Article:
Changes in calcitropic hormones, bone markers and insulin-like growth factor I (IGF-I) during pregnancy and postpartum: a controlled cohort study

Osteoporos Int. 2013 Apr;24(4):1307-20. doi: 10.1007/s00198-012-2062-2. Epub 2012 Aug 2.


Pregnancy and lactation cause major changes in calcium homeostasis and bone metabolism. This population-based cohort study presents the physiological changes in biochemical indices of calcium homeostasis and bone metabolism during pregnancy and lactation

Introduction: We describe physiological changes in calcium homeostasis, calcitropic hormones and bone metabolism during pregnancy and lactation.

Methods: We studied 153 women planning pregnancy (n=92 conceived) and 52 non-pregnant, age-matched female controls. Samples were collected prior to pregnancy, once each trimester and 2, 16 and 36 weeks postpartum. The controls were followed in parallel.

Results: P-estradiol (E2), prolactin and 1,25-dihydroxyvitamin D (1,25(OH)2D) increased (p<0.001) during pregnancy, whereas plasma levels of parathyroid hormone (P-PTH) and calcitonin decreased (p<0.01). Insulin-like growth factor I (IGF-I) was suppressed (p<0.05) in early pregnancy but peaked in the third trimester. Postpartum, E2 was low (p<0.05); prolactin decreased according to lactation status (p<0.05). 1,25(OH)2D was normal and IGF-I was again reduced (p<0.05). P-PTH and calcitonin increased postpartum. From early pregnancy, markers of bone resorption and formation rose and fall, respectively (p<0.001). From the third trimester, bone formation markers increased in association with IGF-I changes (p<0.01). Postpartum increases in bone turnover markers were associated with lactation status (p<0.001). During lactation, plasma phosphate was increased, whereas calcium levels tended to be decreased which may stimulate PTH levels during and after prolonged lactation.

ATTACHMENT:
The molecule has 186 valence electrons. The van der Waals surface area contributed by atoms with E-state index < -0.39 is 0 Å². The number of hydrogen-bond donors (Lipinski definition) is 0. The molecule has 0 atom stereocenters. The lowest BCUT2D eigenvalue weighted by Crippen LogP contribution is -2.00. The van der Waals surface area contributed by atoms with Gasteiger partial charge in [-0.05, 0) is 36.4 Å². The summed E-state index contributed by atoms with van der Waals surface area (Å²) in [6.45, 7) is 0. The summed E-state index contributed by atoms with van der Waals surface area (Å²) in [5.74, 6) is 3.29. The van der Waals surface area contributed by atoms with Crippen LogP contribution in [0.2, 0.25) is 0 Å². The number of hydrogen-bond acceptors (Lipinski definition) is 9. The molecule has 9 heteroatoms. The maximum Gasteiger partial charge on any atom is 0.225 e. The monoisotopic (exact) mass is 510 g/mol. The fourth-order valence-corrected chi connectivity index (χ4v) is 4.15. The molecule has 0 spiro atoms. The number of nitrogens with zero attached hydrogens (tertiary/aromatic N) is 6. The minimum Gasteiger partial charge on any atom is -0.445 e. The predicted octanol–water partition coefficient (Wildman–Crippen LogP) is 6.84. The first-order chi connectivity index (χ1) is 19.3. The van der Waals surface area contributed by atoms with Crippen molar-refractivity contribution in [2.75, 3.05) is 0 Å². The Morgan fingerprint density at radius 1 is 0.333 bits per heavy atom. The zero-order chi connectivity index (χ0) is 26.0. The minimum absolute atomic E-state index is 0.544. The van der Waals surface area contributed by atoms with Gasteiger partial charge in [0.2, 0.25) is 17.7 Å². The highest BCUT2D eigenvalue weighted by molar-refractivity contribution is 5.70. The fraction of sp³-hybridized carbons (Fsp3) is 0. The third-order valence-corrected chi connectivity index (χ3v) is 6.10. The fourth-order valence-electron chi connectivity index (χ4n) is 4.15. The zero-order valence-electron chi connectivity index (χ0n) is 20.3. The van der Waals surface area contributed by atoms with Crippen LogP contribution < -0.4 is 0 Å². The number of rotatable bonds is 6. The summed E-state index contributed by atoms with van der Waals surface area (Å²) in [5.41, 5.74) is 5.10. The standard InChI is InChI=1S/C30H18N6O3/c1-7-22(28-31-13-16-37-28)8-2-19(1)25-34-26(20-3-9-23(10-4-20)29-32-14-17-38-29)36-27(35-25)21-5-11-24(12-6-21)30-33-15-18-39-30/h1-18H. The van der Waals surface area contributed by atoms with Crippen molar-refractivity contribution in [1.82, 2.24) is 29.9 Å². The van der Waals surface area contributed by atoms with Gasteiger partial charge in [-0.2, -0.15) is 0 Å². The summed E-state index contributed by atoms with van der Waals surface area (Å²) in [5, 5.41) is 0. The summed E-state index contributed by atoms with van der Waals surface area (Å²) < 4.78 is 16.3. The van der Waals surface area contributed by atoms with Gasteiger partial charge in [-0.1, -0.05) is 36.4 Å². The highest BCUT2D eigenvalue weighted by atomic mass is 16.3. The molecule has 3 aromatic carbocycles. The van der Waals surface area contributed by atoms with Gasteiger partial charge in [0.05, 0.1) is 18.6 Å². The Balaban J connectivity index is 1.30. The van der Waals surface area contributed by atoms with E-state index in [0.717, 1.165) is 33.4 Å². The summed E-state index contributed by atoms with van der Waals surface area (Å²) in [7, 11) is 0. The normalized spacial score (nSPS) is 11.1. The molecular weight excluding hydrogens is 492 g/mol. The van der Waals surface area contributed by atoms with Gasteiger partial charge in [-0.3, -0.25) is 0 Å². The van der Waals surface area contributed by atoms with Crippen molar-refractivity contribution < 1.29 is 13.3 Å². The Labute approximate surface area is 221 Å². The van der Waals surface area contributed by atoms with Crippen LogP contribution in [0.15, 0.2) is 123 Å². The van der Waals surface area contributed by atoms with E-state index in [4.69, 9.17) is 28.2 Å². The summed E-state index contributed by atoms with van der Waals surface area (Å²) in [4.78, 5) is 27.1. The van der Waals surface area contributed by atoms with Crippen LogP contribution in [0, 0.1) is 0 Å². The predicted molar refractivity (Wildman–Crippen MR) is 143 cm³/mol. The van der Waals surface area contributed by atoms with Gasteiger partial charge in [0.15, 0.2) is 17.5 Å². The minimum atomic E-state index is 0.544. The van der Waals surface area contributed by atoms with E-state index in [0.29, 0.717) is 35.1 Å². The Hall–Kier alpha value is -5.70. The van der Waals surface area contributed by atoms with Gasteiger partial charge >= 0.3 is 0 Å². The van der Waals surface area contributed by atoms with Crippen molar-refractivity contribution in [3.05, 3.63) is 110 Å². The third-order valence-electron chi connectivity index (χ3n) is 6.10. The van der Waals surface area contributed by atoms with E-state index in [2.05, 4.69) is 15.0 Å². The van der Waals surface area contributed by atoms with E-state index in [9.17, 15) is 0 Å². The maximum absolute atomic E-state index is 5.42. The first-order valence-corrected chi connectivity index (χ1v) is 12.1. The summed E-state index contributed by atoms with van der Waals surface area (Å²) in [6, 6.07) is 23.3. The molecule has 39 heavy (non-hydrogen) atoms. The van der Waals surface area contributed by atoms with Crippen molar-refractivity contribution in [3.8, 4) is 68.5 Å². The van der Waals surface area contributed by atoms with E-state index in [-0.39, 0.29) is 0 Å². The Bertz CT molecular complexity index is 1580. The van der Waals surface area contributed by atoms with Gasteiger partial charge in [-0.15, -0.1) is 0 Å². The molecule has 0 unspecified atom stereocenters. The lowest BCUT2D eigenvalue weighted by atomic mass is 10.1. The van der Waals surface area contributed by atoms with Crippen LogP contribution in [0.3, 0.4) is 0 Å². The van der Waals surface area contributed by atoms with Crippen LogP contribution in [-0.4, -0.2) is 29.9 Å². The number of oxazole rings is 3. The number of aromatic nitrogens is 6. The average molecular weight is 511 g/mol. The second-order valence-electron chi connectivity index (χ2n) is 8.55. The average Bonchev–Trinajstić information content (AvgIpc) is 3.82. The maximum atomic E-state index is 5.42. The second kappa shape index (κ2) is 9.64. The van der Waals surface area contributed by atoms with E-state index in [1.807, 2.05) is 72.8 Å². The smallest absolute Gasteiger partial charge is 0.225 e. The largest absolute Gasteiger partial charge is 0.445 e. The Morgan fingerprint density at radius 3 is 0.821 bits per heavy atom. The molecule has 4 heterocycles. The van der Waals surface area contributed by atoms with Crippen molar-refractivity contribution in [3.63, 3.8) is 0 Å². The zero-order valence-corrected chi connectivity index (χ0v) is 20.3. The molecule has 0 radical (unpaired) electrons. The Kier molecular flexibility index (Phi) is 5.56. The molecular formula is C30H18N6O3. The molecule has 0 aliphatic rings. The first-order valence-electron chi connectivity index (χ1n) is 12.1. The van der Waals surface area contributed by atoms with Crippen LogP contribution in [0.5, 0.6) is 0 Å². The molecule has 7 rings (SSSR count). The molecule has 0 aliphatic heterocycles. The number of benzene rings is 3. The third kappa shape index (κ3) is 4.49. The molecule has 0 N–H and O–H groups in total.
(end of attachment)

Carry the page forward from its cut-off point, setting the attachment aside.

Conclusion: The increased calcium requirements in early pregnancy are not completely offset by increased intestinal calcium absorption caused by high 1,25(OH)2D since changes in bone markers indicated a negative bone balance. The rise in bone formation in late pregnancy may be initiated by a spike in IGF-I levels. The high bone turnover in lactating women may be related to high prolactin and PTH levels, low E2 levels and perhaps increased parathyroid hormone-related protein levels.

Publication types

  • Research Support, Non-U.S. Gov't

MeSH terms

  • Adult
  • Biomarkers / blood
  • Bone Remodeling / physiology
  • Bone and Bones / metabolism*
  • Calcitonin / blood
  • Calcium / blood
  • Case-Control Studies
  • Estradiol / blood
  • Female
  • Homeostasis / physiology
  • Hormones / blood*
  • Humans
  • Insulin-Like Growth Factor I / metabolism*
  • Lactation / blood
  • Osteogenesis / physiology
  • Parathyroid Hormone / blood
  • Postpartum Period / blood*
  • Postpartum Period / physiology
  • Pregnancy / blood*
  • Pregnancy / physiology
  • Prolactin / blood
  • Vitamin D / analogs & derivatives
  • Vitamin D / blood


  • Biomarkers
  • Hormones
  • Parathyroid Hormone
  • Vitamin D
  • Estradiol
  • 1,25-dihydroxyvitamin D
  • Insulin-Like Growth Factor I
  • Prolactin
  • Calcitonin
  • Calcium